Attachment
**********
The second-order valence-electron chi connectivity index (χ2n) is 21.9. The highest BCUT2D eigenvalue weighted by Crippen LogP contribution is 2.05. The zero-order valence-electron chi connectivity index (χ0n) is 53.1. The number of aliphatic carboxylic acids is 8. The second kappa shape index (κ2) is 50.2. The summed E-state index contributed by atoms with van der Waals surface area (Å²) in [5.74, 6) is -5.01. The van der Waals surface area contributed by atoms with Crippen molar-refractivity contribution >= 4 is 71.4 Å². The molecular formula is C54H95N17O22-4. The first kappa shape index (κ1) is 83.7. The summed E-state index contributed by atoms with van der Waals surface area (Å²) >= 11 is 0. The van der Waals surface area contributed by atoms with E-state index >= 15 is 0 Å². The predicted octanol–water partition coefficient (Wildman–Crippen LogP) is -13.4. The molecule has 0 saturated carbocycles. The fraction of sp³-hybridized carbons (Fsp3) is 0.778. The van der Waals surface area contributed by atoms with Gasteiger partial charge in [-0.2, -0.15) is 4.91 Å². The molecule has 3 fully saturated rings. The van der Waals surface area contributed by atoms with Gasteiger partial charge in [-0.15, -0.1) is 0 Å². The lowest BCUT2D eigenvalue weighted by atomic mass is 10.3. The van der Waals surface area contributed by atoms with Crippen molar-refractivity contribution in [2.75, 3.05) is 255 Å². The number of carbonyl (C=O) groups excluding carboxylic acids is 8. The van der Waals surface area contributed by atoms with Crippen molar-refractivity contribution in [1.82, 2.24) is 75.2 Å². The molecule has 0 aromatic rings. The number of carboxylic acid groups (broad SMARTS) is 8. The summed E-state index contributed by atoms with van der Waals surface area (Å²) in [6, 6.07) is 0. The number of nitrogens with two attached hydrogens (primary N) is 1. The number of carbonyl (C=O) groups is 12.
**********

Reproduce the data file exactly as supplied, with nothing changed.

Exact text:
The second-order valence-electron chi connectivity index (χ2n) is 21.9. The highest BCUT2D eigenvalue weighted by Crippen LogP contribution is 2.05. The zero-order valence-electron chi connectivity index (χ0n) is 53.1. The number of aliphatic carboxylic acids is 8. The second kappa shape index (κ2) is 50.2. The summed E-state index contributed by atoms with van der Waals surface area (Å²) in [5.74, 6) is -5.01. The van der Waals surface area contributed by atoms with Crippen molar-refractivity contribution >= 4 is 71.4 Å². The molecular formula is C54H95N17O22-4. The first kappa shape index (κ1) is 83.7. The summed E-state index contributed by atoms with van der Waals surface area (Å²) >= 11 is 0. The van der Waals surface area contributed by atoms with E-state index >= 15 is 0 Å². The predicted octanol–water partition coefficient (Wildman–Crippen LogP) is -13.4. The molecule has 0 saturated carbocycles. The fraction of sp³-hybridized carbons (Fsp3) is 0.778. The van der Waals surface area contributed by atoms with Gasteiger partial charge in [-0.2, -0.15) is 4.91 Å². The molecule has 3 fully saturated rings. The van der Waals surface area contributed by atoms with Gasteiger partial charge in [-0.15, -0.1) is 0 Å². The lowest BCUT2D eigenvalue weighted by atomic mass is 10.3. The van der Waals surface area contributed by atoms with Crippen molar-refractivity contribution in [2.75, 3.05) is 255 Å². The number of carbonyl (C=O) groups excluding carboxylic acids is 8. The van der Waals surface area contributed by atoms with Crippen molar-refractivity contribution in [1.82, 2.24) is 75.2 Å². The molecule has 0 aromatic rings. The number of carboxylic acid groups (broad SMARTS) is 8. The summed E-state index contributed by atoms with van der Waals surface area (Å²) in [6, 6.07) is 0. The number of nitrogens with two attached hydrogens (primary N) is 1. The number of carbonyl (C=O) groups is 12.